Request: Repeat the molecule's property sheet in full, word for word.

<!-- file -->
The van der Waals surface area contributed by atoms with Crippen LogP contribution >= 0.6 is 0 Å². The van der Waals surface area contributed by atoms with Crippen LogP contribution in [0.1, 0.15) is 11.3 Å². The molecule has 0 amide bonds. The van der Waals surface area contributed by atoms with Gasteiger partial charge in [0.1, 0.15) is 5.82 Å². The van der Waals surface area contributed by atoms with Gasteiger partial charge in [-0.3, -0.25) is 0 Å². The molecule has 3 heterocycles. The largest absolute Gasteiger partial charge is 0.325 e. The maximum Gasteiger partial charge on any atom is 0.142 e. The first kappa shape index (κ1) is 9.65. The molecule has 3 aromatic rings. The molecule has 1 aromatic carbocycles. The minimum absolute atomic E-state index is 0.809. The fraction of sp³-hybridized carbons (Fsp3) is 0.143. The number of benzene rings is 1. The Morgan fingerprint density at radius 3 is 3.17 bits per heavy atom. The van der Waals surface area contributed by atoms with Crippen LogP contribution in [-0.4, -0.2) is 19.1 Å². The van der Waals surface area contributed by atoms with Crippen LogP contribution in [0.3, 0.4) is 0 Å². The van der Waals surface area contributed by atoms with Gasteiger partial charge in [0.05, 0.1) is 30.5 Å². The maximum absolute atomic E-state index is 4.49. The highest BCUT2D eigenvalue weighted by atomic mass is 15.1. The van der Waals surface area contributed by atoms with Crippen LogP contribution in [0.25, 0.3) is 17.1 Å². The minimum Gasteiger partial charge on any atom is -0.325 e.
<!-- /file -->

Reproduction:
The van der Waals surface area contributed by atoms with Crippen LogP contribution >= 0.6 is 0 Å². The van der Waals surface area contributed by atoms with Crippen LogP contribution in [0.1, 0.15) is 11.3 Å². The molecule has 0 amide bonds. The van der Waals surface area contributed by atoms with Gasteiger partial charge in [0.1, 0.15) is 5.82 Å². The van der Waals surface area contributed by atoms with Gasteiger partial charge in [-0.3, -0.25) is 0 Å². The molecule has 3 heterocycles. The largest absolute Gasteiger partial charge is 0.325 e. The maximum Gasteiger partial charge on any atom is 0.142 e. The first kappa shape index (κ1) is 9.65. The molecule has 3 aromatic rings. The molecule has 1 aromatic carbocycles. The minimum absolute atomic E-state index is 0.809. The fraction of sp³-hybridized carbons (Fsp3) is 0.143. The number of benzene rings is 1. The Morgan fingerprint density at radius 3 is 3.17 bits per heavy atom. The van der Waals surface area contributed by atoms with Crippen LogP contribution in [-0.4, -0.2) is 19.1 Å². The van der Waals surface area contributed by atoms with Crippen LogP contribution in [0.3, 0.4) is 0 Å². The van der Waals surface area contributed by atoms with Gasteiger partial charge in [0.05, 0.1) is 30.5 Å². The maximum absolute atomic E-state index is 4.49. The highest BCUT2D eigenvalue weighted by atomic mass is 15.1. The van der Waals surface area contributed by atoms with Crippen LogP contribution in [0.25, 0.3) is 17.1 Å². The minimum Gasteiger partial charge on any atom is -0.325 e.